Now the big question: (and ya gotta try to picture this as it's happening): Gas piston is limited in motion to only about 1 inch of travel, while the operating rod and bolt travel perhaps 3-1/2 inches, all against high spring force. This means that the piston is in contact with the op rod for a distance of less than an inch, yet the rod is forcefully and very quickly driven rearward, leaving the piston stationary in it's little pocket within the gas cylinder. This also means, and this is what troubles me the most: the op rod is HIT with an extremely fast, high-force hammer-like blow, in order for it to continue on back and "do it's thing", agreed?

    Peak gas pressure is over 50,000 psi, which likely occurs very nearly as the bullet passes the gas bleed hole in the barrel, bear in mind now, that bullet is ready to leave the barrel at perhaps 2,800 feet per second. The gas bleed hole is located perhaps 6 inches, or less, back from the muzzle of the barrel. DO THE MATH: At 2,800 fps, HOW LONG is the time interval during which gas pressure must enter the gas cylinder, and drive the piston rearward against the op rod, before the bullet exits the barrel, allowing pressure to quickly drop as the spent gases leave the barrel?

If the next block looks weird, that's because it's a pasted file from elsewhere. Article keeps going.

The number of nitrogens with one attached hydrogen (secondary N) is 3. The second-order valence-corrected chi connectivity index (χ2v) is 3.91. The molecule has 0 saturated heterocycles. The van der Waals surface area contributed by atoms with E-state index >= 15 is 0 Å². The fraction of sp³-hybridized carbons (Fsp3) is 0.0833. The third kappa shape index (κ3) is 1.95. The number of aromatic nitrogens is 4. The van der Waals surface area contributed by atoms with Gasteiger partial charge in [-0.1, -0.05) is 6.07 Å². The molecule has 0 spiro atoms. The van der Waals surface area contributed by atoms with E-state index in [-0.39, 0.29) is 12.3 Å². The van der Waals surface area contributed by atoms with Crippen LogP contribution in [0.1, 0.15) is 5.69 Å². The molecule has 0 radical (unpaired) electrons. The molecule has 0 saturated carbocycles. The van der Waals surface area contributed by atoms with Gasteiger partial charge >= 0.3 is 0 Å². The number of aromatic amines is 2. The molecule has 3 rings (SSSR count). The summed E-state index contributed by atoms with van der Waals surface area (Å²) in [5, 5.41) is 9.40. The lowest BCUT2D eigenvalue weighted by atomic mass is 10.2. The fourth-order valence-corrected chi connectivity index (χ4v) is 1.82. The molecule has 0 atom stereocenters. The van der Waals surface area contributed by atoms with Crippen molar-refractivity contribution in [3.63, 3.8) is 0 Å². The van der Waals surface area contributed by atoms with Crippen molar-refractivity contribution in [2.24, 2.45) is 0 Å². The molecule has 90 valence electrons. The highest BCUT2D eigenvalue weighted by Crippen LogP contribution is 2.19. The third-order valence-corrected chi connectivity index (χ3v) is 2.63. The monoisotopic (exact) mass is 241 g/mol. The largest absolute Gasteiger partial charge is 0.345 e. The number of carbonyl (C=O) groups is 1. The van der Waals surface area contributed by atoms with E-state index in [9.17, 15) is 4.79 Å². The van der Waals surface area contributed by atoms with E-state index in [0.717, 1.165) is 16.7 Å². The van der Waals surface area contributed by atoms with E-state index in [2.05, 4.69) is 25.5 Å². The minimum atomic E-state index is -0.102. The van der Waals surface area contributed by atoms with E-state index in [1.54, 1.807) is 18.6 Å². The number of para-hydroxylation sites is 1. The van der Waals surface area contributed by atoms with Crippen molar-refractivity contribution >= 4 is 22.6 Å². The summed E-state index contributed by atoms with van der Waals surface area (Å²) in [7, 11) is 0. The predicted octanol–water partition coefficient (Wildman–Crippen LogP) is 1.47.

My "gut" feel suggests this CAN'T WORK! 'Course, I said that about television when I studied it in 1962! Does anyone here have a "handle" on just how these gas and mechanical dynamics are applied by the designers of such weaponry?

    Technical considerations such as these are what have always made me fascinated by firearms. I also enjoy developing the skill to use them accurately. jocular

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  3. #2  
    Join Date
    Apr 2007
    I can't help you with the calculations, but I think you may have a misconception about how fast the pressure will drop after the bullet exits the muzzle. The speed of the gas exiting the muzzle will be higher than the muzzle velocity of the bullet, but not as much as one might think. See "choked flow."